Peace talks in Belfast fail to reach deal
Overnight talks in Belfast failed to produce an agreement to resolve deep-seated divisions over parades and flags that triggered widespread rioting in Northern Ireland, though the US mediator leading the discussions said on Tuesday the process is not dead.
London: Overnight talks in Belfast failed to produce an agreement to resolve deep-seated divisions over parades and flags that triggered widespread rioting in Northern Ireland, though the US mediator leading the discussions said on Tuesday the process is not dead.
Richard Haass, director of the New York-based Council on Foreign Relations and a former US envoy to Northern Ireland from 2001 to 2003, chaired the multiparty talks.
The disputes that Haass has been trying to bring hinge on Catholic opposition to Protestant marches, the most fundamental trigger point for Northern Ireland violence; the contested rights of both sides to fly their preferred British and Irish flags, an argument that sparked Protestant street blockades and clashes with police; and the question of how to honour and bring justice for the 3,700 dead from a nearly 45-year-old conflict.
Seven hours of talks ended at around 4 am today without agreement, and Haass said "significant differences and divisions" remain.
"The work done on flags is quite disappointing by any measure," he said. "But the other two areas have been, I believe, quite impressive and I believe it would be a real shame not to be able to turn that work into a reality."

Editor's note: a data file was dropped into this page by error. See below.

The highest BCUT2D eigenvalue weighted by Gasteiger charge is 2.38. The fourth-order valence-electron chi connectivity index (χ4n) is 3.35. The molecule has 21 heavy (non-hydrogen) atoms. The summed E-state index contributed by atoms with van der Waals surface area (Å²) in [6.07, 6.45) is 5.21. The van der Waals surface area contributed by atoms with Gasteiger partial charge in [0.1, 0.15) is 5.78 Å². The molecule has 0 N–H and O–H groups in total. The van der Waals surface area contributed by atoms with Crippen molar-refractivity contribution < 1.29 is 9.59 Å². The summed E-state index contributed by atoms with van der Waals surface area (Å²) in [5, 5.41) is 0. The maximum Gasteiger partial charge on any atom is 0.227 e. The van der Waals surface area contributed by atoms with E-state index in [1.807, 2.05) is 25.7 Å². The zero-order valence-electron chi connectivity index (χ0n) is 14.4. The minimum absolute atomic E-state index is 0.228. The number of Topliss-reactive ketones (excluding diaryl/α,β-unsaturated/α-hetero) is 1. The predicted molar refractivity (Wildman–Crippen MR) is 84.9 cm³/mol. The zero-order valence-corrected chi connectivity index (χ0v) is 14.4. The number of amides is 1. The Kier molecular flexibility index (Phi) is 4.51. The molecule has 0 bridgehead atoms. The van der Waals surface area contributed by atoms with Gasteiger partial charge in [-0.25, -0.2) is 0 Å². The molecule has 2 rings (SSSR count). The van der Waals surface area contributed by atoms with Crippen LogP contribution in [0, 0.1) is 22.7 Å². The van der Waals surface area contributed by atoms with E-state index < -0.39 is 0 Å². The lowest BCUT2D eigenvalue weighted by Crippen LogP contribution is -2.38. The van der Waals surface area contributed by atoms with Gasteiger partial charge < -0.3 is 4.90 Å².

Haass, who now will go back to the US, insisted the process is "still alive" and said he might return to Belfast next weekend if reactions to a revised proposal indicate progress could be made.
"Will explore if a last push justified," he added on Twitter. "Hope so, as all would gain from pact."
Shadow Northern Ireland secretary Ivan Lewis said the lack of an agreement was "clearly disappointing" and urged politicians to "show the leadership which is necessary to balance strong convictions with difficult but necessary compromises."
Ulster Unionist Party leader Mike Nesbitt expressed optimism as he left the talks, saying the talks "didn`t get there tonight" but he that "by next Tuesday, who knows, maybe we will have an agreement."
Alliance party deputy leader Naomi Long was less positive, asserting that while the process may not be dead it is on "life support."